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Sex Pistols reunion would be ‘like riding a bike’ says bassist Glen Matlock

Glen Matlock says getting back on stage with John Lydon, Steve Jones and Paul Cook would feel natural... despite years of rancour

Glen Matlock with the Sex Pistols in 1976

Glen Matlock with the Sex Pistols in 1976: A press conference with fellow Sex Pistols John Lydon, Steve Jones and Paul Cook, the day after the Bill Grundy Show. Image: Trinity Mirror / Mirrorpix / Alamy Stock Photo

It’s almost 50 years since the Sex Pistols exploded as part of the punk scene of 70s London, and almost 15 years since they’ve played live – but original bassist Glen Matlock says getting back on stage with John Lydon, Steve Jones and Paul Cook would feel natural.

“If the Sex Pistols ever play together again, which looks very unlikely, it will be like riding a bike,” he told The Big Issue, as part of an exclusive interview for the Letter To My Younger Self series.

“We all like playing with each other. We keep in contact. I saw Steve in LA when I was there with Blondie, Paul invited me to do a few numbers with The Professionals before Christmas. And I did like when John said: ‘While we may not be the best of friends, we are certainly not the worst of enemies.’ Now, whether that is still the case… but I like to think so.”

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Lydon, aka Johnny Rotten, is currently busy preparing for his bid to represent Ireland in this year’s Eurovision Song Contest with his post-Pistols band Public Image Ltd (the Irish representative being set to be decided on February 3) and Matlock is busy with his own album. But a Sex Pistols reunion faces problems beyond scheduling.

Matlock and Lydon have long had a fractious relationship. In 1977, just before the release of the band’s debut album, Never Mind the Bollocks, Here’s the Sex Pistols, the acrimony between the pair led to Matlock being replaced by Sid Vicious.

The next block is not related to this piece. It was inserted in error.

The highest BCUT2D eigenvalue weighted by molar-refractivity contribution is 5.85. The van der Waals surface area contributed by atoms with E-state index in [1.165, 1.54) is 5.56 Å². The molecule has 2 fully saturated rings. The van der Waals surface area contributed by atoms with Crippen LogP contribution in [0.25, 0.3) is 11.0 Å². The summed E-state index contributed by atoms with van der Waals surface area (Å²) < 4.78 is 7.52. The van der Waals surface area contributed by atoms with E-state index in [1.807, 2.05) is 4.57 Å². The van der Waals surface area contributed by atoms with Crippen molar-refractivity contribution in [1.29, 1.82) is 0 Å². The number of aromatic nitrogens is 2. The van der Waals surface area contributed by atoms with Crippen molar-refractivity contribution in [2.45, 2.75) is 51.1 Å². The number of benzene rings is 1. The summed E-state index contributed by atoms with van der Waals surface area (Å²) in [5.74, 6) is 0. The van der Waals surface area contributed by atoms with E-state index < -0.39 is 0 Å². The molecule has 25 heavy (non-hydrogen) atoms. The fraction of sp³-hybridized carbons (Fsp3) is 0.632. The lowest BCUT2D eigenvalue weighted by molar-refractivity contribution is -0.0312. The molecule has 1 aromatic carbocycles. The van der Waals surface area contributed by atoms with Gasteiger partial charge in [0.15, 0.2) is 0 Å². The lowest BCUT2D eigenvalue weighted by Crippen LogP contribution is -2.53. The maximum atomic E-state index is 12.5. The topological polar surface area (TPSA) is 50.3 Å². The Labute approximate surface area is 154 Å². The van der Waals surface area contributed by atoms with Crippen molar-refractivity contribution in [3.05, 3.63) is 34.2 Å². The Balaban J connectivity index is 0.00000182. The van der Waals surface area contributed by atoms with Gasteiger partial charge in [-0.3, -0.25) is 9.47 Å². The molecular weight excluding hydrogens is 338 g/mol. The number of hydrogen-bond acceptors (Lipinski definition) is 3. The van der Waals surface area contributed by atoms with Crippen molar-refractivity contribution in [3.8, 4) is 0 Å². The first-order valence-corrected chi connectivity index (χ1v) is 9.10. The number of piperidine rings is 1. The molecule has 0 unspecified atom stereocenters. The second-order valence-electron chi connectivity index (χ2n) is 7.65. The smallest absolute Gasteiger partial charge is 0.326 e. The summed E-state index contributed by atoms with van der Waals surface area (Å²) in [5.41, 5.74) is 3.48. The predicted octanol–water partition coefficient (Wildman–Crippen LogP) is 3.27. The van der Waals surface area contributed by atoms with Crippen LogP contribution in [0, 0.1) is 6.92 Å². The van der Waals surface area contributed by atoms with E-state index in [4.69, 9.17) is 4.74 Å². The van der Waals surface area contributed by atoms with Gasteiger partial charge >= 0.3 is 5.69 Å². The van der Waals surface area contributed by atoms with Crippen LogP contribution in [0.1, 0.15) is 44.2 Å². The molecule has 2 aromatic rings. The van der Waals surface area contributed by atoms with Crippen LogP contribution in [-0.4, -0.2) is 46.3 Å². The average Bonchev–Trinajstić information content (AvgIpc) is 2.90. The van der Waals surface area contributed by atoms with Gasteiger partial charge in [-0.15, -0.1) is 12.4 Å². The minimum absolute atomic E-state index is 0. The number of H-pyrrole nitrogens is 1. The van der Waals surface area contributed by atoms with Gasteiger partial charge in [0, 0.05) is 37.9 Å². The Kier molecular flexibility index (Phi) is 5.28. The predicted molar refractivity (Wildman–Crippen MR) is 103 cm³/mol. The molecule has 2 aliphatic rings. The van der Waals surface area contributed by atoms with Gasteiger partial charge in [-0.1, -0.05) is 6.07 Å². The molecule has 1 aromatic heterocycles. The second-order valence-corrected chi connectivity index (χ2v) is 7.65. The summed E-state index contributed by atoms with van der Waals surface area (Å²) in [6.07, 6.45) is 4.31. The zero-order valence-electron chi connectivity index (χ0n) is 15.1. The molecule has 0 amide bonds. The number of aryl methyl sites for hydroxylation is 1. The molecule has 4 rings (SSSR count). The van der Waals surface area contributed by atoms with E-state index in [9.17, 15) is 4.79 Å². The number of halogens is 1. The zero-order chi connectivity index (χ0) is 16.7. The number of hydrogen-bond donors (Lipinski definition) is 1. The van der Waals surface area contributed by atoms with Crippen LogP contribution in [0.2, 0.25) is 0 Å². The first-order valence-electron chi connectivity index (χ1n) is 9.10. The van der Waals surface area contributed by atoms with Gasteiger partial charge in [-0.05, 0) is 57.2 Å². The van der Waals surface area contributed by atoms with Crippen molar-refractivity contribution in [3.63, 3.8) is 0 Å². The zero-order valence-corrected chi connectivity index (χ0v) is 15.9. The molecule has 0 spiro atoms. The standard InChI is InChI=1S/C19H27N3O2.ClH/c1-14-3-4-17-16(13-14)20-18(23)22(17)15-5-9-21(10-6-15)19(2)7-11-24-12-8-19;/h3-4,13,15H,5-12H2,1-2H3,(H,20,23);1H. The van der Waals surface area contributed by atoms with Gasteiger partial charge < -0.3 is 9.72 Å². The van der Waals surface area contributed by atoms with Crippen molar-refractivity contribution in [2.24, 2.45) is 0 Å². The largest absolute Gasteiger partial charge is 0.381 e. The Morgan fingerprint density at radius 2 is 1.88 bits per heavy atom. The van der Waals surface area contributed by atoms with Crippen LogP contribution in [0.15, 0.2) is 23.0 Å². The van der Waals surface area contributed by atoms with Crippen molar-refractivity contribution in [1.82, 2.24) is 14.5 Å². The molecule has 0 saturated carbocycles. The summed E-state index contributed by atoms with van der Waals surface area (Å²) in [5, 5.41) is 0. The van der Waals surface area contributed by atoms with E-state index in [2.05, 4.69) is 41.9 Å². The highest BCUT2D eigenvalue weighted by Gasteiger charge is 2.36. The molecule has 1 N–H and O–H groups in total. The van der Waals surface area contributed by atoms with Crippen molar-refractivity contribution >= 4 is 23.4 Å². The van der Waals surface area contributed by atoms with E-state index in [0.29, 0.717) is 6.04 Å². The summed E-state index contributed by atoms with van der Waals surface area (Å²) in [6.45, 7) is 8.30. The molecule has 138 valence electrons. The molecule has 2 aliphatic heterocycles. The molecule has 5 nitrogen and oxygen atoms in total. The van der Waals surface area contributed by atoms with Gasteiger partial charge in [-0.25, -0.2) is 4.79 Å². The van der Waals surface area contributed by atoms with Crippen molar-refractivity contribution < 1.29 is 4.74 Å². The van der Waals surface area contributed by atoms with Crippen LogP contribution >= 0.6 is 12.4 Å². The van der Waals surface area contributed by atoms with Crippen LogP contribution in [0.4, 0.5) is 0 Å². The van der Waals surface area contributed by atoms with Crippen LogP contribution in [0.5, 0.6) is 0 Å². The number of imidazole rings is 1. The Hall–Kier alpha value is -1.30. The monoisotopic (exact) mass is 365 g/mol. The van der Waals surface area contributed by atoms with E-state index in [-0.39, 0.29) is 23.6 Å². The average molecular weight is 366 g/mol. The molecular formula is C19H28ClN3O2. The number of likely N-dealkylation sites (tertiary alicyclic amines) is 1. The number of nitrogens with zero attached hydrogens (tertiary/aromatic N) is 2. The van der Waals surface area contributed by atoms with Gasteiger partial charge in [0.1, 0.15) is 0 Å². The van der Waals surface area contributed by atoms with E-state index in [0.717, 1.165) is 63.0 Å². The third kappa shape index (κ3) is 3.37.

“I was only 20 when I left the Pistols. Maybe I should have stood my ground more, but I was young and I’d already been approached by record companies saying we’d be interested in what you come up with. So I formed Rich Kids with Steve New, a fantastic guitarist who’s sadly no longer around, and Rusty Egan, who was a great drummer,” said Matlock.

Rich Kids had a UK hit with the single Rich Kids in 1978, and Matlock went on to play with artists including Blondie, Iggy Pop, The Damned and The Faces. He’s also released his own music and his latest album Consequences Coming is out on April 23.

The Sex Pistols have never quite left him, though. He’s previously reunited with the band for the 1996 Filthy Lucre Tour, the 2002 concert to commemorate the Golden Jubilee of Elizabeth II, their 2003 North American Piss Off Tour, and their 2007–08 UK and Europe Combine Harvester Tour.

That’s not to say relations have mellowed through the years. As recently as last year, Lydon called the rest of the band “dead wood”, telling The Sun, “None of these fucks would have a career but for me.”

But Matlock says Lydon would never have had the band’s signature rallying cries – Anarchy In The UK and God Save The Queen – without him.  

“I get fed up with talk of who did what in the Sex Pistols. But Anarchy In The UK is my musical contribution and John’s lyric – I just wish he still stood by the words. Same with God Save The Queen. My role in life has been as a tunesmith. I enabled John to say what he wanted by having a catchy tune,” he said.

“Now I’ve got a bit to say myself on my new record. The first single is called Head on a Stick. And that’s what I’d like to see, metaphorically, for the people who’ve led us up the garden path so openly and brazenly – Gove, Johnson, Sunak, Iain Duncan Smith. Personally, I think a lot of people should be done for treason. People are furious and quite rightly so. I have been for a while.”

Read more from Glen Matlock in the full Letter To My Younger Self interview, in The Big Issue from Monday, January 30.

Glen Matlock’s new album Consequences Coming is out on April 23. The single Head on a Stick is out now. He plays at Nell’s in London on February 17. glenmatlock.co.uk

The Big Issue magazine exists to give homeless, long-term unemployed and marginalised people the opportunity to earn an income. To support our work, buy a copy! If you cannot reach your local vendor, click HERE to subscribe to The Big Issue today or give a gift subscription. You can also purchase one-off issues from The Big Issue Shop or The Big Issue app, available from the App Store or Google Play.

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